Having twice had the opportunity to see Montel discuss his personal experience with medical cannabis and vehement disgust with the drug war's continued assault on seriously ill patients like himself, I would strongly urge drug warriors everywhere to leave him the hell alone. He is honestly one of the loudest and most passionate speakers I've ever seen on this topic. This guy built a career on manufacturing melodrama, so you can imagine how intense he gets when he's in pain and the government continues to prohibit the medicine he needs.
The story isn't likely to make major headlines, given that his medical marijuana use was already widely known, but there's a lesson here that I hope won't be entirely ignored. Montel Williams, despite his celebrity status, wasn't immune to the routine and government-approved harassment that medical marijuana patients continue to endure all around the country. What happened to Montel yesterday happens everyday to sick people in America, and very few of them possess the name-recognition to ensure fair treatment or the resources to rebound from the potentially severe legal consequences of a drug conviction.
While much progress has been made, the war on medical marijuana is far from over, and its worst victims are inevitably those whose medical needs are the greatest. If laws protecting medical patients sometimes become a loophole for recreational users, that concerns me far less than the very real and repeatedly-demonstrated reality that aggressive marijuana enforcement continuously results in the vicious persecution of those who are truly sick. These people deserve compassion and respect instead of handcuffs and a criminal record.
The first step is for President Obama to move beyond saying that the war on medical marijuana is a "poor use of resources" and instead admit that harassing seriously ill patients and their providers is just plain wrong.
The 700 Club's Pat Roberston Supports Ending Cannabis Prohibition In An Effort To Get 'Smart On Crime'
FOR IMMEDIATE RELEASE
NOVEMBER 29, 2010
Montel Williams To Illinois Lawmakers: Pass Medical Marijuana Bill Now
Former Talk Show Host and Multiple Sclerosis Patient Will Meet Tomorrow With State House Members to Urge Passage of SB 1381
CONTACT: Karen O’Keefe: 703-863-8471 or Mike Meno: 202-905-2030 or email@example.com
SPRINGFIELD, ILLINOIS — Former talk show host, U.S. Navy officer, and multiple sclerosis patient Montel Williams will meet with members of the Illinois House of Representatives tomorrow to urge them to vote in favor of SB 1381, a bill that would make Illinois the 16th state in the nation to allow chronically ill patients to use marijuana with the recommendation of their doctor. The Senate passed the bill – which would create one of the tightest regulated medical marijuana programs in the country – last year.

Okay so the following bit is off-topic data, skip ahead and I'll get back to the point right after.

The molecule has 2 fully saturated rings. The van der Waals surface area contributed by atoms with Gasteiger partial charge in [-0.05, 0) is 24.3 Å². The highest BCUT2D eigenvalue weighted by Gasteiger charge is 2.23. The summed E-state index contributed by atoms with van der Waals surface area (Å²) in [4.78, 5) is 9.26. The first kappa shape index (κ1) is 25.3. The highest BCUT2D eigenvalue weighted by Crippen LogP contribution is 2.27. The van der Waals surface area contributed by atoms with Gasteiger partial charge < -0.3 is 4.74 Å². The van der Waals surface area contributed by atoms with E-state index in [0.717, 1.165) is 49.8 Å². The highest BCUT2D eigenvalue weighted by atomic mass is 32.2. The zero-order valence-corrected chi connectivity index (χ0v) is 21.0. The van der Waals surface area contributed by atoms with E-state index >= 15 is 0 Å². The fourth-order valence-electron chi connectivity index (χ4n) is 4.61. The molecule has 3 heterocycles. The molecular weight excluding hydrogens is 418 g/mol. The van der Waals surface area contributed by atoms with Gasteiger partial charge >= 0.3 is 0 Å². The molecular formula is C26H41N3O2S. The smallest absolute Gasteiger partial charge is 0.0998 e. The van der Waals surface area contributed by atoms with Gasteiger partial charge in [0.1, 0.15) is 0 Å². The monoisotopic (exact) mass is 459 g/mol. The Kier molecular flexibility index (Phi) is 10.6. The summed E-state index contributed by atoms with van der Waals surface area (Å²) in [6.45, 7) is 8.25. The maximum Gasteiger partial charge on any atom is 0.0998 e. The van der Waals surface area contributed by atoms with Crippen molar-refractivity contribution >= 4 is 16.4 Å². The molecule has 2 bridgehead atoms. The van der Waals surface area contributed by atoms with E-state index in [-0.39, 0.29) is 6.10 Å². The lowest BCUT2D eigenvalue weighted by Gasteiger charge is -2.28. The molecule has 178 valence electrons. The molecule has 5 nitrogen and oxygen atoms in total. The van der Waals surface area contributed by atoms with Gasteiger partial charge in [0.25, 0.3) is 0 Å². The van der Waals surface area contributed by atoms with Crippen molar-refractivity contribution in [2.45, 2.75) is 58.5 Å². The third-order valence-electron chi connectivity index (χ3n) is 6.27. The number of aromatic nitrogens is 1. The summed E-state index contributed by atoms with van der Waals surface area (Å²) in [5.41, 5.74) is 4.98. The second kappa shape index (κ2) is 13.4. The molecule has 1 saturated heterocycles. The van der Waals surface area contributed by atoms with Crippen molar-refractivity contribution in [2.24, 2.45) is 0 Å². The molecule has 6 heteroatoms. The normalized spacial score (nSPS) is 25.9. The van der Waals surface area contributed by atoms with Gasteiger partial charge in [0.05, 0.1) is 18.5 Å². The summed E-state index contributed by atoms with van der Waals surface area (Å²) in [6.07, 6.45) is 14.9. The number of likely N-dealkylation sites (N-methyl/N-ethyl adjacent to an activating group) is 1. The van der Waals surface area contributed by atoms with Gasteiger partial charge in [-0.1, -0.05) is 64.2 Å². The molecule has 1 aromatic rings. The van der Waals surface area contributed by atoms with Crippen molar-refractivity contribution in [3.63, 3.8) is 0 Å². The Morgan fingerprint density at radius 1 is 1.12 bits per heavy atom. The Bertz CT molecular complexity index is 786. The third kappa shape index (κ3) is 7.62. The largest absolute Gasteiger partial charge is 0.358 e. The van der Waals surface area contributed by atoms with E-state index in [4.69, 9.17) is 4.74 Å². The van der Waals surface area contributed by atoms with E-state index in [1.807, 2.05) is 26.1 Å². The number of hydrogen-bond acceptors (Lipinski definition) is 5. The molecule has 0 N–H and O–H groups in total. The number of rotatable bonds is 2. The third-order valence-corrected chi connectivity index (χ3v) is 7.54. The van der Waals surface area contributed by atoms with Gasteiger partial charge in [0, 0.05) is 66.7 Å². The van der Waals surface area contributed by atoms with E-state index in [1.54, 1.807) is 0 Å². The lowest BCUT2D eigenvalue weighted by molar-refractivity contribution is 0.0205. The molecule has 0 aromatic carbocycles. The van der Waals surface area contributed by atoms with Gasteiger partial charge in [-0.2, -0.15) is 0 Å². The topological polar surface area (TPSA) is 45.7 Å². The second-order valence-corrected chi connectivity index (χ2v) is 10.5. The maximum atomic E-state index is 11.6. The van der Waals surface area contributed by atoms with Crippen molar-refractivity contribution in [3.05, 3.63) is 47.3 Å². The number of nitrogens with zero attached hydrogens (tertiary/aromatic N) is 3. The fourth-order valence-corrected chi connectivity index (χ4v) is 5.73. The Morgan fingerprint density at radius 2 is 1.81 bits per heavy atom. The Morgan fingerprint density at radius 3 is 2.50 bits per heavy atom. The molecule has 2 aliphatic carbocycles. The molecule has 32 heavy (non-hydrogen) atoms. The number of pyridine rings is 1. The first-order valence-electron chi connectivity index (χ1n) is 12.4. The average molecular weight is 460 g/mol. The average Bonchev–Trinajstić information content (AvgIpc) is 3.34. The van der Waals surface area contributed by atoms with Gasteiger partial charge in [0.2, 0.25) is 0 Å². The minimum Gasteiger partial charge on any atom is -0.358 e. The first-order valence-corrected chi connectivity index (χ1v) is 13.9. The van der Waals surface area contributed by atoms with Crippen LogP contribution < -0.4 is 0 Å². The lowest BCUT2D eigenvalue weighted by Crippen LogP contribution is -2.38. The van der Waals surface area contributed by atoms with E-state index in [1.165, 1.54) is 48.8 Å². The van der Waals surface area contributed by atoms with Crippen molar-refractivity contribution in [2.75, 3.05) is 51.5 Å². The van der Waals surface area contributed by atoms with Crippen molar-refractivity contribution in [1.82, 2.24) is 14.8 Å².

Mr. Williams suffers from multiple sclerosis, and uses medical marijuana to help ease the effects of his condition. “Illinois lawmakers should act without delay to make marijuana legally available for medical use,” Williams said. “Every day that they delay is another one of needless suffering for patients like me all across the state. Fifteen other states have already passed medical marijuana laws, and Illinois’s lawmakers now have an opportunity to ensure that those suffering in their state will be treated with the same compassionate care.”
Sixty-eight percent of Illinois voters favor allowing seriously and terminally ill patients to use and grow marijuana for medical purposes if their doctor recommends it, according to a 2008 Mason-Dixon poll. On Jan. 3, Gov. Quinn told the Associated Press, “People who are seriously ill deserve access to all medical treatments that will help them fight their illness and recover.”
Since 1996, 15 states and Washington, D.C., have passed medical marijuana laws, and more than a dozen others considered such laws in 2010. The most recent was Arizona, where voters approved a medical marijuana law earlier this month.
Under SB 1381, qualified patients could obtain medical marijuana from state-licensed organizations regulated by the state health department, which would also issue medical marijuana ID cards to patients who receive a recommendation from their doctor. Public use of marijuana and driving under the influence would be prohibited. In Illinois, the bill is supported by the Illinois Nurses Association, the AIDS Foundation of Chicago, Protestants for the Common Good, the Jewish Political Alliance of Illinois, and Illinois public health advocate and physician to the governor, Dr. Quentin Young. Nationally, the American Nurses Association, American Public Health Association, American Academy of HIV Medicine, and the Leukemia & Lymphoma Society, and many other esteemed health organizations have endorsed the medical efficacy of marijuana.
With more than 124,000 members and supporters nationwide, the Marijuana Policy Project is the largest marijuana policy reform organization in the United States. For more information, please visit www.mpp.org.